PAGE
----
It’s good to provide ourselves with reminders that we are more than the words we write. We are more than our ideas, and I think we are deserving of more kindness and compassion than we sometimes give to one another. PantheaCon reminded me of that.

Flag me down in the hallways of the DoubleTree, and you could have one of these!

Flag me down in the hallways of the DoubleTree, and you could have one of these!

So I move forward into this conference with a remembrance of the sacred, messy, beautiful nature of the flesh. I will watch for the ways that our ideas become manifest, and I anticipate neither harmony nor discord. There is simply no way to know what will come of this conference, or what will be born from its discussions.

One can hope that the conference will foster, along with the debates and discussions, a new awareness in the hearts of its attendants (and those following blogs like this). Perhaps we might all walk away from the weekend with a new love of the flesh, and a new respect for the fleshiness of Others.

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Teo Bishop

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Teo Bishop is a contemplative, a bard, and the author of Bishop in the Grove.
  • Aquari

    Teo has skillfully turned a general Pagan inclination – the desire for embodied insight, gnosis derived from bodily experience rather than abstract knowledge – into an ethical insight. With face-to-face contact, it becomes more difficult to reduce a person to a label, or to the sum of their articulated (or inarticulate) stance on ‘issues.’ You have a direct sensory experience of their humanity, their complexity, and their vulnerability.

  • Cat C-B

    Your words fill me with what I can only describe as a warm glow of recognition… I’ve been Pagan since 1986 (or all my life, depending on how one keeps score), and I still remember the profound experience of finding myself at home among a people–a people who were my people–for the first time, when I attended my very first large gathering in 1989. Your flashback took me into my own flashback! It’s magnificent to have that first experience.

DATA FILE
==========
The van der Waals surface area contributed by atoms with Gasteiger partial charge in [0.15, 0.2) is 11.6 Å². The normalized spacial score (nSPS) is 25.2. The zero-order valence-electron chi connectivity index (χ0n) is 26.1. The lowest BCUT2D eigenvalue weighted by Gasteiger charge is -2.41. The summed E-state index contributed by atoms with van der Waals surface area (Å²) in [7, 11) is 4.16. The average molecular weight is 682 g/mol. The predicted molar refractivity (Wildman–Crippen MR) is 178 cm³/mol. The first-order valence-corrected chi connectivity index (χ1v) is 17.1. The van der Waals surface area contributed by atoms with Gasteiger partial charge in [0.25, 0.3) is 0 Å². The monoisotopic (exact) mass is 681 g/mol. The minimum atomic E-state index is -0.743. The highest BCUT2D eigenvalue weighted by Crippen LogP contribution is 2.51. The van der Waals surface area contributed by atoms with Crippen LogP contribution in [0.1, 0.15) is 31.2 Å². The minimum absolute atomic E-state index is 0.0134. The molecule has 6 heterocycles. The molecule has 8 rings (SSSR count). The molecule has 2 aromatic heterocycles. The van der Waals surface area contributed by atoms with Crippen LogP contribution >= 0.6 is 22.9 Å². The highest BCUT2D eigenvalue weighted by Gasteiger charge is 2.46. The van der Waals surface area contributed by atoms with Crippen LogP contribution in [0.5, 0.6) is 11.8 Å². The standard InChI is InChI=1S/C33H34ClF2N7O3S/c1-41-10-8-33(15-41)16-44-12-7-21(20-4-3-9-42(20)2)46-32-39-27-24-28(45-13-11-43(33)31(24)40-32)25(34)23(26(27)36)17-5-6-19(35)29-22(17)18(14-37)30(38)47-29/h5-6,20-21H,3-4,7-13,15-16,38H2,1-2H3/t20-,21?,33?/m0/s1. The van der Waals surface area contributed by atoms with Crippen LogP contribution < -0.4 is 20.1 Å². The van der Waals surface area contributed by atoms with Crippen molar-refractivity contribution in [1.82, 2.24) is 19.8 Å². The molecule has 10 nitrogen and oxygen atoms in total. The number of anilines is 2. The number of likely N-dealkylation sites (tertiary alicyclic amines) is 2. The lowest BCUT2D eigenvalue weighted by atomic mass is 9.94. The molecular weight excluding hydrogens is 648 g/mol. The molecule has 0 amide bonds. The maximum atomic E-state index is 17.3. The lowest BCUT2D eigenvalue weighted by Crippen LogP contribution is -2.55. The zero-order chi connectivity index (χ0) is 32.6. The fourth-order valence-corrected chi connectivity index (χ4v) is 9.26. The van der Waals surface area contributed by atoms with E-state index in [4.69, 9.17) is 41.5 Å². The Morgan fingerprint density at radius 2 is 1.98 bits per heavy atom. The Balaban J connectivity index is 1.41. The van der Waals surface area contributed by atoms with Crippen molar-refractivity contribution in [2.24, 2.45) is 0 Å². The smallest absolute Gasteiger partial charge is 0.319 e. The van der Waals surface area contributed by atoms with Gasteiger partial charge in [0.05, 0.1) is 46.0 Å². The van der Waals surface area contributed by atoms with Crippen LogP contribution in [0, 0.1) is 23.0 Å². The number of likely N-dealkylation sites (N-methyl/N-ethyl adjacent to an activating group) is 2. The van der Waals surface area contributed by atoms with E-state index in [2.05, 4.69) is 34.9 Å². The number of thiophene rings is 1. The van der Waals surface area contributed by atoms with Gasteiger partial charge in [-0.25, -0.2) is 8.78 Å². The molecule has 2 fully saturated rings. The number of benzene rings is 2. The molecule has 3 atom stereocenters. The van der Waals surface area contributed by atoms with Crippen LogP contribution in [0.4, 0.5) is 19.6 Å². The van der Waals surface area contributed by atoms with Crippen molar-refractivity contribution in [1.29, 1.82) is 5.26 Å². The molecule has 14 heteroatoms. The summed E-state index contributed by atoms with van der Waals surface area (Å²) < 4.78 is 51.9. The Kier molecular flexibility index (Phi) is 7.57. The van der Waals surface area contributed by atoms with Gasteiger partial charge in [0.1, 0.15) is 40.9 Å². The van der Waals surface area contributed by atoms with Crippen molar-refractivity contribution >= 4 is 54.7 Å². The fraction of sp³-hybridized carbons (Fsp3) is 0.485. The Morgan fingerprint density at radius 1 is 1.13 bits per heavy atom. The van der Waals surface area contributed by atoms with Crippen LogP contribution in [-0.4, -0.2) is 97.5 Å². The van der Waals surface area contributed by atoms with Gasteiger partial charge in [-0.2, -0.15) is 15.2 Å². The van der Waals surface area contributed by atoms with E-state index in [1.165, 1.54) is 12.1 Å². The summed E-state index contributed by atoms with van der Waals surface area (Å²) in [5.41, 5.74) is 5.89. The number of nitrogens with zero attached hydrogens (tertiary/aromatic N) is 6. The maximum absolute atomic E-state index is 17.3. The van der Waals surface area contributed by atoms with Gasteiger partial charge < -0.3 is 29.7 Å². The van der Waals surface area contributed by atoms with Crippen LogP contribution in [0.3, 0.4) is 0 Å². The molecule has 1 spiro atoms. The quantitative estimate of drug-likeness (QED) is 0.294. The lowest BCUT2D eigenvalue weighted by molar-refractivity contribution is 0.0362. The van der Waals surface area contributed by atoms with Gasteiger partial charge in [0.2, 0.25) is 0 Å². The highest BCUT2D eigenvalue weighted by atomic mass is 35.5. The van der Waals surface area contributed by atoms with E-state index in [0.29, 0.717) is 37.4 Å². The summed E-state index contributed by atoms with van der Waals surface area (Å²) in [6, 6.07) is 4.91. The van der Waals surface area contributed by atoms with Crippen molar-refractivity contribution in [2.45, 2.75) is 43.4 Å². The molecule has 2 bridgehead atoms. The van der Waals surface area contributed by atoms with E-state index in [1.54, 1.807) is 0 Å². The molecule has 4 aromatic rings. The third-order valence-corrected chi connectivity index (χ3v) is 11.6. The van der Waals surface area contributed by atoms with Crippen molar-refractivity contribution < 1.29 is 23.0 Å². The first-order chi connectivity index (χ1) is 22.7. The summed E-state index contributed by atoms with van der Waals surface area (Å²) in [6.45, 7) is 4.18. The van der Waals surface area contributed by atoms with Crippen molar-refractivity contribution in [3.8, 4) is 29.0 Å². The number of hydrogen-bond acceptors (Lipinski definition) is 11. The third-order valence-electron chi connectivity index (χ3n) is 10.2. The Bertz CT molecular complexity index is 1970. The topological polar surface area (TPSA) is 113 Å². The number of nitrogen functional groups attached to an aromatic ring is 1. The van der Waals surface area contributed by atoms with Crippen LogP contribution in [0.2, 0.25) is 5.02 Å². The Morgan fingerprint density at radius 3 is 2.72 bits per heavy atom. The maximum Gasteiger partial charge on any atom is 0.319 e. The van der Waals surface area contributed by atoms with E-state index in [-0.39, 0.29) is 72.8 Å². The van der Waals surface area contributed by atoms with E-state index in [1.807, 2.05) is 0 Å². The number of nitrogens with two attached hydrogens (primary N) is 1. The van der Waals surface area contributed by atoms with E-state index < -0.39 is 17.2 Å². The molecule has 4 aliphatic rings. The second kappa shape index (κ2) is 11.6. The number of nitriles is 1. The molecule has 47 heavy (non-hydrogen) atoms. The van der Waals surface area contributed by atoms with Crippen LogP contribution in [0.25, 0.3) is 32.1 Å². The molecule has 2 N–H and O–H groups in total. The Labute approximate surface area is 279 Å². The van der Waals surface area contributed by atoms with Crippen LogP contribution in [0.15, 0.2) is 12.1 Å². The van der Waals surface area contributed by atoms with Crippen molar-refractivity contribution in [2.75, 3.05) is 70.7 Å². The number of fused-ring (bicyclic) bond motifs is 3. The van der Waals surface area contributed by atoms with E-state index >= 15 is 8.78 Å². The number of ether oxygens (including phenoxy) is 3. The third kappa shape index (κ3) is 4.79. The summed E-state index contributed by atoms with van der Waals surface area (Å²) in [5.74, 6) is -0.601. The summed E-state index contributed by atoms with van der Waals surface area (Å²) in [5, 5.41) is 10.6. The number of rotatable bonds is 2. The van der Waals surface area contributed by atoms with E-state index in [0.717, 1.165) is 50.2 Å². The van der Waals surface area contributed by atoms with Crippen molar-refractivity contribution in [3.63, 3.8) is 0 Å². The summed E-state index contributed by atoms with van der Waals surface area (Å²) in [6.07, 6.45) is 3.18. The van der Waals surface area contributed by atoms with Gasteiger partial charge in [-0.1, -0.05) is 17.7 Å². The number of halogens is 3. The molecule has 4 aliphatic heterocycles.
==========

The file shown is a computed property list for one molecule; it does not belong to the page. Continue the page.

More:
But I also feel a warm glow of recognition around the way that coming back is different–especially when you are both coming back as someone who is now known and not a newcomer… AND coming back with the context now, of all the struggles and threshing that are part of building our movement together. Like watching sausages get made, it isn’t always pretty.

    But there’s a level of maturity that comes when we see the wrestling, acknowledge and accept it as part of what we are, and then once again take on the magickal transition of becoming embodied in relationship to one another again. No, it isn’t the rosy haze of seeing things for the first time; now it’s obvious we’re not a Utopian dream.

    But in spite of that, there is magick in coming together, being together and experiencing one another and the spiritual world directly and immediately in one another’s company.

    And this is why I will always call myself Pagan, whatever other people may feel about that word: I know this magick in my bones, and I have to be true to that lived knowledge. And this is why I would urge even the most solitary among us to attend at least a few gatherings along the way.

    Quakers say that their practices and traditions are “caught, not taught,” and there’s an element in our Pagan way that is the same. Of course solitary and small group work has worth!

    But to be immersed in the culture we are forging together… that allows a good, potent dose of what we are all about to be transmitted. It’s a good thing. (And a good piece. Thanks for writing this.)

  • Kilmrnock

    Just for the record , Teo those guys aren’t wearing skirts …………those are kilts , the native garb and national dress of Scotland . A kilt wearing Scot takes a dim view of comments about how lovly his skirt is , and the plaid patterns are known as tartans and are related to families or family ties. Men that wear kilts can be sensitive about such things , the only reason i even mentioned all this . I too wear a kilt on ocassion . But good luck and enjoy Pcon . Kilm

    • Lēoht Sceadusawol

      You sure about that?

      Plenty of Goth types wear skirts. I know I have a couple ‘man skirts’ – black ankle length affairs in the same kind of drill cotton used to make combat trousers.

      • Kilmrnock

        i just wanted to make sure Teo didn’t upset anyone . Not sure what the Germanic types call there Kilt type and long styles but i bet good money the name for such garb is not a skirt . But then again maybe it is . But as far as kilts go i wear a black one and my Tartan one as well, rather comfortable , less encombered if you get my drift. i must admit not so good in the winter tho . At one scot games turned a bit cool , the announce said ” I don’t know where that wind is a coming from but i can tell ya where is a going” .

        • Lēoht Sceadusawol

          You wear the right tartan, I hope?

    • Northern_Light_27

      There are plenty of men at Pagan festivals who wear actual skirts. I’m pretty sure he’d be able to tell the difference.

  • ChristopherBlackwell

    Evolving, unfolding might well describe your path of the last year. I am glad that you have now come together, no longer divided. Enjoy being totally all together. I have enjoyed many of your posts.